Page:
The final week was The Maclay Finals in New York City at the amazing venue Madison Square Garden. It was such a trip to see the horses getting unloaded off the semi-trucks in the middle of a huge city. My mom flew in to watch me compete, so I was excited to see her and for her to see how hard I had been working. I had been on the road for about a month at this point and did nothing but eat, sleep and ride. If I wasn’t at my best at this point in time, then it just wasn’t my time. I knew in my heart that it was going to be a great experience because I was relaxed, focused and well prepared. Again there were over 200 of the best junior riders throughout the whole country that had qualified to be there along with me. I went late in the first round and had made a plan to watch a select group of riders to see how the course rode and develop a plan. I was sitting in the stands with my eyes closed and trying to relax when something told me to open my eyes and there was my Dad sitting there. He flew in from California and surprised me. I was so excited to have him there for such a special day. As I had said before, my Dad was a jockey and always worked on the weekends so he hardly ever got to see me show. After getting to visit with my Dad for a bit I had to get back to business.  

As the day went on, I saw many different types of riders and many different scenarios play out. Some bad, some average and some amazing rounds. When it was my turn to go, I paid a ton of attention to the mental side of it. I lost my focus and confidence in previous competitions and I didn’t want to allow that to happen again. I wanted to stay positive. So, I went in the first round and both “Santana” and I performed great. After the first round and flat phase, we ended up in the 15th spot. In the second round, we were given a course of jumps and we had to design a course ourselves. The rules were we had to jump each jump once and do a couple of “tests” somewhere on the course. I was the only rider in my barn to make it to the second round, so I had my trainer, Karen with her husband Fred and assistant Melissa all to myself.  They helped me walk the course and decide what the best route was to take. One of the tests was to change leads somewhere on the course and because my mare still was a little green we decided the best type of change was a simple change to ensure my mare and I would fully complete it. When I was on deck and stood at the ingate, I remember very well taking a deep breath and focusing on only myself and my horse. It was as if I had tunnel vision and I didn’t think or focus on anyone or anything around me. I knew we were as ready as we would ever be.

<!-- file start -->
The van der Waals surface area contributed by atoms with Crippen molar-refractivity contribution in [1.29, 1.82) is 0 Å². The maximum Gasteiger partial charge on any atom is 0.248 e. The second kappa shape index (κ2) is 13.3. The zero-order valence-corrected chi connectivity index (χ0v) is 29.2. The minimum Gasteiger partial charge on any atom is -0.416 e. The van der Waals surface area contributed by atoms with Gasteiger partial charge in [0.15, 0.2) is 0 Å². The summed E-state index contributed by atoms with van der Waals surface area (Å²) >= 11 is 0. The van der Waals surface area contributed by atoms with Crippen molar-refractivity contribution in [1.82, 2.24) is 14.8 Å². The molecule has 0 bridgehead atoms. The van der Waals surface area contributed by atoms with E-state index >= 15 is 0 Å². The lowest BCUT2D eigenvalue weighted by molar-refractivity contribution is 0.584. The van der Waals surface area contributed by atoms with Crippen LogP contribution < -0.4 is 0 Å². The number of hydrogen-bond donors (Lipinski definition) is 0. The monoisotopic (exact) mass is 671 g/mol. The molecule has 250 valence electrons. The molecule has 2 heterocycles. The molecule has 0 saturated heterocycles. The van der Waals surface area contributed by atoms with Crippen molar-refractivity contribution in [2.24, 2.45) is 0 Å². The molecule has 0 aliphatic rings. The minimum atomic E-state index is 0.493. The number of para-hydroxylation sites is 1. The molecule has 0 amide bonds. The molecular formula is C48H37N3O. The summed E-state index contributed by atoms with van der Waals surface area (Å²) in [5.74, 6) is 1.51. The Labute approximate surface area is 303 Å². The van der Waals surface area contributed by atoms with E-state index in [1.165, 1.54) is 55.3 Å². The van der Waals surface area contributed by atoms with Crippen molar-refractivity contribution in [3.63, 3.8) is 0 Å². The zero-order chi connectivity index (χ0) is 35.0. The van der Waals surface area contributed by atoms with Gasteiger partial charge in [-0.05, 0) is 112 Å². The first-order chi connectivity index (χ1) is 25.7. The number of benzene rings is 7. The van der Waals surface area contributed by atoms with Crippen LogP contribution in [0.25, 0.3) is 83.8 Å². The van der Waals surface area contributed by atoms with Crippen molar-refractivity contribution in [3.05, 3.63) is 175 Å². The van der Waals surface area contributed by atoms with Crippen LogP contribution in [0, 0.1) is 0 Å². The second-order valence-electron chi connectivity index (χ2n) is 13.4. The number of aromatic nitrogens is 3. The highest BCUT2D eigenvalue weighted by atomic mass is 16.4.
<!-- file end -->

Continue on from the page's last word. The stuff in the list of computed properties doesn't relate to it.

So, we entered the arena and off we went. We had a good solid round, but we did have a rub on a jump. Since we did a simple change and some other riders did flying changes, that put us slightly below them. It was up to the judges of whether they would mark me off for the rub. But, overall we had a great solid round and I was extremely happy. After the second round was completed, we were called back into the arena for the awards ceremony. This meant I actually got a ribbon!! It was pretty surreal and to have both my parents there was a very special moment. In the end we received the 8th place award. I was extremely excited to say the least! There were so many things I learned from going to indoors and competing in the different equitation finals.

Photos below are Stevie receiving her 8th place ribbon, Stevie and Santana in the first round of Maclay finals, the beautiful arena at Madison Square Garden and Stevie with her trainer Karen Healey, Karen's husband Fred Bauer and assistant Melissa Jones.

Here are some pointers if you are going to be competing in a big national competition or any show for that matter.…

  • First and foremost you have to give it 100% effort. At the start of the finals season, I realized that I wasn’t giving it a solid effort and that others would always beat me because their heart was in it more than mine. You can never work too hard to be the best rider out there. Riding without stirrups and continuously working on perfection will only better you as a rider.
  • Another great tool was to practice some simple sports psychology techniques….breathing and visualizing my course jump by jump with lots of details helped me a ton.

  • One thing that I think a lot of people forget is to pick and choose who you are going to watch. If you go later in your class and have the ability to watch some riders, pay attention to selecting specific riders that will likely have solid rounds. Another important element is to pick riders with horses that are similar to yours. If you have a big strided warmblood and you watch a smaller thoroughbred type, the course will likely not ride the same for you and your horse. Be aware of that in any discipline.

  • The first time you compete at an indoor finals it is very overwhelming. There are a lot of elements to adjust to including riding in a much smaller arena (including warm up areas that are the size of postage stamps). The pressure of competing in front of a big crowd is also something that a lot of people are not used to. Remember that showing horses is a spectator sport. We will always have people watching us no matter where we are. But, in my experience the judge is always rooting for you and most other people are watching you for their own benefit of comparing themselves and learning. In my opinion, it is always best to show at indoors the first time with less pressure and simply try to absorb and learn as much as you can. The next time you compete at an indoor show you will be so much more knowledgeable and well versed to the schedule, size of arenas and the pressure.